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Adkins Arboretum, in partnership with the Harriet Tubman Underground Railroad State Park and Visitor Center, will commemorate the 200th anniversary of Tubman’s birth with the virtual launch of a guided experience, Rooted Wisdom: Nature’s Role in the Underground Railroad, on Fri., March 11 at 7 p.m. The event includes a short documentary film that will premiere via livestream, hosted by the Avalon Foundation and viewable on the project’s website, Following the premiere, audiences can watch a panel discussion with historians and the filmmakers and participate in a Q&A with the panel.

The 25-minute film and virtual companion explore how self-liberators used the natural landscape to forge a path to freedom. Historian and Menare Foundation President Anthony Cohen—who retraced 1,200 miles of this history by foot, boat and rail—guides viewers through the Adkins Arboretum landscape, revealing freedom seekers’ methods for navigation, concealment, evasion and nourishment.

Historian and seminal Tubman biographer Kate Clifford Larson noted, “Beautifully filmed and narrated, Rooted Wisdom reveals the remarkable literacies that self-liberators possessed and used to navigate and sustain themselves during their flights to freedom along the Underground Railroad. This remarkable film confirms freedom seekers and their families as early naturalists with enormous wells of knowledge about the flora and fauna of their worlds and offers us a fresh look at history on landscapes teeming with life. Simply breathtaking!”

After the virtual launch of the film, visitors to will be able to view the documentary as a five-part series enhanced by information that invites a deeper understanding through detailed accounts of self-liberators, related historical sites and resources relating to the landscape then and now.

“The Arboretum’s restored landscape makes it an ideal setting for exploring the history of the Underground Railroad,” said Adkins Executive Director Ginna Tiernan. “It looks similar to how the region would have appeared when Harriet Tubman and other self-liberators were making their way to freedom.”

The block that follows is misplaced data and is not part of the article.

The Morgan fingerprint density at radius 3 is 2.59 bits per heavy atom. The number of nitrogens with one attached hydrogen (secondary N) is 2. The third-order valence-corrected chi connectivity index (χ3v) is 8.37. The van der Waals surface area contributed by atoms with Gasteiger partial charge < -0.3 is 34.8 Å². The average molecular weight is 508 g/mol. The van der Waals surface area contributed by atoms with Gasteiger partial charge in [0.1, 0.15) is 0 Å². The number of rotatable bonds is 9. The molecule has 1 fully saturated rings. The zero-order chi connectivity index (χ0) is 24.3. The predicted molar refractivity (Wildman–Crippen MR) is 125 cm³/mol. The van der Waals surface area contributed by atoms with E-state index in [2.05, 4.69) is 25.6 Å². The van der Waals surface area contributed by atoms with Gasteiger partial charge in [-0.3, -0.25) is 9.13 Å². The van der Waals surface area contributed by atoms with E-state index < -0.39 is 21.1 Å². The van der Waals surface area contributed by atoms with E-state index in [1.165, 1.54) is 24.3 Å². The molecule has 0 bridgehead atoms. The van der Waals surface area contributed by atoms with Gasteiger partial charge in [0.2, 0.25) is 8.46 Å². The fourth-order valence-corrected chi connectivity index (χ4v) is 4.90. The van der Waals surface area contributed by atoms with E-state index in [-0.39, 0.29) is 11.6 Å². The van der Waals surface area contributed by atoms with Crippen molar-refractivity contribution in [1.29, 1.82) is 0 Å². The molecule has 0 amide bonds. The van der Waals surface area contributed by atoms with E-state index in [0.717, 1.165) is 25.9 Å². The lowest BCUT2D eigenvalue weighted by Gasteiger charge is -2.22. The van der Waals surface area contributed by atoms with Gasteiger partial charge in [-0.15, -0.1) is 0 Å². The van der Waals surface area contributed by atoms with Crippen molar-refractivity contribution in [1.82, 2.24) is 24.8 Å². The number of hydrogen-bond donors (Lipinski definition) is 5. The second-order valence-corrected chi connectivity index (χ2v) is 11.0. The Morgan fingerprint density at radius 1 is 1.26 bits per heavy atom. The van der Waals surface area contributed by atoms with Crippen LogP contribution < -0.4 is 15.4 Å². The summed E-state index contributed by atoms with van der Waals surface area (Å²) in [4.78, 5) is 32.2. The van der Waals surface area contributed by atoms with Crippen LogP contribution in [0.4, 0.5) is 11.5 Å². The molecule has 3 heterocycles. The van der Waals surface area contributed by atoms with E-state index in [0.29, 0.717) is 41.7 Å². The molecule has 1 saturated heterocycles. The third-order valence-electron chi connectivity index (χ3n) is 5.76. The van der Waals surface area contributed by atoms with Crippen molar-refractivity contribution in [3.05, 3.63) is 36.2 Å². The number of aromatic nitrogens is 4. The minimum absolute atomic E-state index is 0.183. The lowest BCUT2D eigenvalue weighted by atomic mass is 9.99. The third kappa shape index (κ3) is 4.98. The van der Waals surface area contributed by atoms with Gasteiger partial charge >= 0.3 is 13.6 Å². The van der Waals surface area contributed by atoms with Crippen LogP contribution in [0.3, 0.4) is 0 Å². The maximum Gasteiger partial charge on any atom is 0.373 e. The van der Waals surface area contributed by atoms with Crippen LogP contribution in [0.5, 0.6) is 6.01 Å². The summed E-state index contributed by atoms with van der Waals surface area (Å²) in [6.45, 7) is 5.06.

Jointly produced by Adkins Arboretum and Schoolhouse Farmhouse Studio (SHFH) in collaboration with Cohen, Rooted Wisdom was filmed at the Arboretum over the course of a year. The project was supported in part by a grant from the Association for the Study of African American Life and History (ASALH), funded by the Department of the Interior, National Park Service. Funding from the Dock Street Foundation and private donors was also received to promote and broaden the project.

Adam Goodheart, historian and director of Washington College’s Starr Center for the Study of the American Experience, said, “The Chesapeake watershed is the heartland of African-American history in the United States. In the fields and forests, we can trace the pathways of countless freedom seekers who used nature to guide and protect them on their northward journeys. This film captures them beautifully.”

The Rooted Wisdom: Nature’s Role in the Underground Railroad launch and documentary film will stream live on Fri., March 11 at 7 p.m. The virtual event is free and open to all, though registration is encouraged at The program will include a panel discussion with the filmmakers, SHFH’s Lauren Giordano and George Burroughs, and project collaborator and narrator Anthony Cohen. Goodheart will moderate the discussion.


Located at the headwaters of the Tuckahoe Creek in Caroline County, Maryland, Adkins Arboretum is one of the few botanical institutions focused on conserving and promoting the flora of the Mid-Atlantic Coastal Plain. The Arboretum’s collection comprises 400 acres of native plant communities in cultivated gardens and in successional patterns of meadows, old fields, pine plantations, young hardwood forests, mature bottomland forests and wetlands. The Arboretum strives to inspire environmental stewardship, provide respite and healing, and celebrate natural and cultural diversity through the joy and wonder of the natural world. Learn more at